Solanum dulcamaraFOUND by sucrose
Quality checked by aceticacid
Peer reviewed by calcuim chromate
I am happy because we get to take our laptops home this week, and we have fun activities we're planning to do. I'm also happy we get to be making observations outside in science class. I see my classmates, nightshade, the fence, and our school. I hear some crickets, voices of my classmates, and cars. I smell gasoline and grass. I am surprised to find something poisonous on school grounds, and amazed at how dangerous bittersweet nightshade can be. It was also interesting how the berries spread so quickly. I wonder if nightshade affects animals that aren't birds, and how. How come it doesn't affect birds? What in the bird's digestive system keeps it from dying? Why is there something so poisonous on school grounds?
The organism we found looks exactly like the photos and descriptions on the photo identification card, and fits the description of bittersweet nightshade. Also, the bittersweet nightshade a slim stem that is brown and looks similar to wood. The red berries hang in large clumps on the slender stalks.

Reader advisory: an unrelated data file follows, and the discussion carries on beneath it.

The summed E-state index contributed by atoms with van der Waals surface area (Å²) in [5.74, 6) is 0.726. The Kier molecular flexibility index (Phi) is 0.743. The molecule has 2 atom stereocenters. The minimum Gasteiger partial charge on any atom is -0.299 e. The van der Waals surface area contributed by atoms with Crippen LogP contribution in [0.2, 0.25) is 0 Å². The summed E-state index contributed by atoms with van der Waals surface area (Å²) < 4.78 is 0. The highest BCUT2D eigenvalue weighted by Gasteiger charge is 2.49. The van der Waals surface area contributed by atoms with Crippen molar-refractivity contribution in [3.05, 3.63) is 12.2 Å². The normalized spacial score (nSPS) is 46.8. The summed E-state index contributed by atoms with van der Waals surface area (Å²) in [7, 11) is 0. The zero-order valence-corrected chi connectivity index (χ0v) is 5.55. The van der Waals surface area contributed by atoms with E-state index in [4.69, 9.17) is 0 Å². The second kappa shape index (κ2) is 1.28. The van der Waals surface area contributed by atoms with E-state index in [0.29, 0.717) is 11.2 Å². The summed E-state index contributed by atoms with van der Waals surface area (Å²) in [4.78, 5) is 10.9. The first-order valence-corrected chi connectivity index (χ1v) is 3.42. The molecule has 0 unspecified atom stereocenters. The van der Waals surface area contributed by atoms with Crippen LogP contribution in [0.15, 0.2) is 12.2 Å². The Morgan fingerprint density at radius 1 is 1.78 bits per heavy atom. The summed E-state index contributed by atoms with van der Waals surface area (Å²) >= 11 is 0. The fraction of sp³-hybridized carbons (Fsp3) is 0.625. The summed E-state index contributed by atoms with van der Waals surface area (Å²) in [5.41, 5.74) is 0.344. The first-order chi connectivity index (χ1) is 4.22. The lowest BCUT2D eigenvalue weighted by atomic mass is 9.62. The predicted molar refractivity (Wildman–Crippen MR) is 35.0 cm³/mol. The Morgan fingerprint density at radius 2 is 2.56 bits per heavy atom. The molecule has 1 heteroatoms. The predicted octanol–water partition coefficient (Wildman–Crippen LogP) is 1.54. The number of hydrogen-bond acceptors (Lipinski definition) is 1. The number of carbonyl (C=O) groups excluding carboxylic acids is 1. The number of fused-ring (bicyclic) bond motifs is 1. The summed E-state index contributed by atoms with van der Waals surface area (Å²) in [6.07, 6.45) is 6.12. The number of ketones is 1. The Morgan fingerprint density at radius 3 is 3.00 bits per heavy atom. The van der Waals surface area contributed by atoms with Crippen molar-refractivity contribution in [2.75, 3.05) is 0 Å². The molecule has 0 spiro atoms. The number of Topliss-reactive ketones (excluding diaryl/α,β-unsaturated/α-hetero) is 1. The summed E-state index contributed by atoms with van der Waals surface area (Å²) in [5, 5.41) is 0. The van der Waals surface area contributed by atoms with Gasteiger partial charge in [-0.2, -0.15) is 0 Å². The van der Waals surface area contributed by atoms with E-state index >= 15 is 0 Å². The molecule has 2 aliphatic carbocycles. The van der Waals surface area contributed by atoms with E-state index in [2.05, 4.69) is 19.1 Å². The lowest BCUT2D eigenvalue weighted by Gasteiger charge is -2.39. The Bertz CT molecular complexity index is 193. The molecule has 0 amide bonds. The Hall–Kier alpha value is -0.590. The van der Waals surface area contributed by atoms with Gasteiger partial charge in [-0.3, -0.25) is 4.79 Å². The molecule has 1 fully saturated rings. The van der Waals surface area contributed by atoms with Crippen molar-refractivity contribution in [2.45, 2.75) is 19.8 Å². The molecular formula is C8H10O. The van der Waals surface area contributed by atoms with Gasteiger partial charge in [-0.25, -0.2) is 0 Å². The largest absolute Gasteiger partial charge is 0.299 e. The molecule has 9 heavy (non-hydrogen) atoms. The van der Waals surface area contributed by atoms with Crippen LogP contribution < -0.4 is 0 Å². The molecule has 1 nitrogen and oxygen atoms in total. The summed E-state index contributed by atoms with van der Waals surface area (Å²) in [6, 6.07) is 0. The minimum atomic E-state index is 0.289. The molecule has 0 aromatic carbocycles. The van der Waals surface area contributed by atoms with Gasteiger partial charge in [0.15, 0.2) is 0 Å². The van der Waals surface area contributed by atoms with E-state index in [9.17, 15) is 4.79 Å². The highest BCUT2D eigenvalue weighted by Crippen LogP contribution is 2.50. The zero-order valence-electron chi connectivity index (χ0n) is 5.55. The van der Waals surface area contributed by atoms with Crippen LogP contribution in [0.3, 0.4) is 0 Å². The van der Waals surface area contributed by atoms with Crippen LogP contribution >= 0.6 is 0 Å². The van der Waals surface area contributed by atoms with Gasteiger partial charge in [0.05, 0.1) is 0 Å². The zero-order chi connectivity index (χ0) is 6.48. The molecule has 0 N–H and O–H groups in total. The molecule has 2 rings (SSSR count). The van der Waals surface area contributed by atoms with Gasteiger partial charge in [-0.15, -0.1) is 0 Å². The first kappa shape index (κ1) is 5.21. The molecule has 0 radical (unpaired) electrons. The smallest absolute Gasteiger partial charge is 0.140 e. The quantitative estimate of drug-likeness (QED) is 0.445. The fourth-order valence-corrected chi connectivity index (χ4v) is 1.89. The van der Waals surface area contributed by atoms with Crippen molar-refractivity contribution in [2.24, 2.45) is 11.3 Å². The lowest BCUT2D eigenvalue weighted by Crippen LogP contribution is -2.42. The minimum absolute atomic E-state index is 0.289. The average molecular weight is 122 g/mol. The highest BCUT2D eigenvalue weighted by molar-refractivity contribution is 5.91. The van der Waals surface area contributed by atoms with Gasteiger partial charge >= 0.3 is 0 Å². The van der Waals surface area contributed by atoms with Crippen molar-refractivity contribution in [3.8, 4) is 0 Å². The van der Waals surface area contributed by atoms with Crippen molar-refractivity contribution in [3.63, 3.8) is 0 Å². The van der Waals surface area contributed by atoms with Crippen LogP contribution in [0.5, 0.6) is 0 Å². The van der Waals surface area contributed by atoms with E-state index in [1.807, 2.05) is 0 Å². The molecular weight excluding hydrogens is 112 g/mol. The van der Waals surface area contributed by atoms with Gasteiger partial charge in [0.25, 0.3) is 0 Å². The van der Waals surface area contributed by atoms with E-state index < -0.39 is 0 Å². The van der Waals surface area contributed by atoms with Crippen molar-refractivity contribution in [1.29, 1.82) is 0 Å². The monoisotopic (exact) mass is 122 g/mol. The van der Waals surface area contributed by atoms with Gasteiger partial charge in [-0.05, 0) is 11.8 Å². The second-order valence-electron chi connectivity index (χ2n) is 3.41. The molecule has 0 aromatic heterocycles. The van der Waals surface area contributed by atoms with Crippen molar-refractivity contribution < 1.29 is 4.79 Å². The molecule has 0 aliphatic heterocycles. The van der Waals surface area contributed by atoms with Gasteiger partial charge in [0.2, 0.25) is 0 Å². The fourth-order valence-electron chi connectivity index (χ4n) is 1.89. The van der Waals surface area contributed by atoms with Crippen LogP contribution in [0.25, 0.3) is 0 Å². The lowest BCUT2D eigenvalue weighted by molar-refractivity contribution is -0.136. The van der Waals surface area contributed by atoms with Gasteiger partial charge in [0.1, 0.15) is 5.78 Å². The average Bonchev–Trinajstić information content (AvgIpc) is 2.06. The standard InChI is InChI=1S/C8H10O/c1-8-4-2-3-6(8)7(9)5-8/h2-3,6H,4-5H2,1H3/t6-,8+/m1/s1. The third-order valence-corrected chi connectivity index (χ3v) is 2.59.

The plant we found has dark green leaves, and a long skinny stem. The berries are small, red, and egg-shaped. The leaves are arrow shaped, and have lobes at the start of each leaf.
We are positive we found the woody/bittersweet nightshade because of its telltale red berries and dark green arrow-shaped leaves. The stem of this species is flexible and thin. Around the species' developed habitat, there are vines and shrubs that climb over the plants. Inside the berries are seeds that birds eat and digest to plant new berries. This is our evidence that we found the invasive species bittersweet nightshade.
N 44.811309 °
W -68.755743 °
William S. Cohen Middle School
Thu, 2015-09-24 10:38
Town or city:
Type of investigation:
Species and Habitat Survey
4 different species
Evidence of vectors:
Tree canopy cover:
Between 1/2 and 3/4